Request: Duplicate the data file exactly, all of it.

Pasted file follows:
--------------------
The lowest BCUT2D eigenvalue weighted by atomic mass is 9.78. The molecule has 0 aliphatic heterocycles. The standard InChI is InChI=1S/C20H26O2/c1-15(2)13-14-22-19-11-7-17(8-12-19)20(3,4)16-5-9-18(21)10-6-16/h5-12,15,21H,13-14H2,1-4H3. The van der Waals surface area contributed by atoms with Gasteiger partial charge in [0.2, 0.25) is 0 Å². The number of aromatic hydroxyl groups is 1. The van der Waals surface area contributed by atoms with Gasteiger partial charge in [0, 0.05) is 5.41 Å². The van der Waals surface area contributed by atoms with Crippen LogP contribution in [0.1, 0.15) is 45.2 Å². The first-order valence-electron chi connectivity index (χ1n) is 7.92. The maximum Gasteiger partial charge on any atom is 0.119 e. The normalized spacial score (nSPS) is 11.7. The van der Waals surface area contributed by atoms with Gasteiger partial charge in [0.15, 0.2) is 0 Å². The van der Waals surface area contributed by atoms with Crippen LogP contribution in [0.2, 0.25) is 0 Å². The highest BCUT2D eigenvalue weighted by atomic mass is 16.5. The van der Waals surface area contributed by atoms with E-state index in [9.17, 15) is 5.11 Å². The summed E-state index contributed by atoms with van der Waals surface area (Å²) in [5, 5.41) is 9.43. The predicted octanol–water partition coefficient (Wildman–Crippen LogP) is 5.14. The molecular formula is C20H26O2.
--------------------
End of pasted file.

The lowest BCUT2D eigenvalue weighted by atomic mass is 9.78. The molecule has 0 aliphatic heterocycles. The standard InChI is InChI=1S/C20H26O2/c1-15(2)13-14-22-19-11-7-17(8-12-19)20(3,4)16-5-9-18(21)10-6-16/h5-12,15,21H,13-14H2,1-4H3. The van der Waals surface area contributed by atoms with Gasteiger partial charge in [0.2, 0.25) is 0 Å². The number of aromatic hydroxyl groups is 1. The van der Waals surface area contributed by atoms with Gasteiger partial charge in [0, 0.05) is 5.41 Å². The van der Waals surface area contributed by atoms with Crippen LogP contribution in [0.1, 0.15) is 45.2 Å². The first-order valence-electron chi connectivity index (χ1n) is 7.92. The maximum Gasteiger partial charge on any atom is 0.119 e. The normalized spacial score (nSPS) is 11.7. The van der Waals surface area contributed by atoms with Gasteiger partial charge in [0.15, 0.2) is 0 Å². The van der Waals surface area contributed by atoms with Crippen LogP contribution in [0.2, 0.25) is 0 Å². The highest BCUT2D eigenvalue weighted by atomic mass is 16.5. The van der Waals surface area contributed by atoms with E-state index in [9.17, 15) is 5.11 Å². The summed E-state index contributed by atoms with van der Waals surface area (Å²) in [5, 5.41) is 9.43. The predicted octanol–water partition coefficient (Wildman–Crippen LogP) is 5.14. The molecular formula is C20H26O2.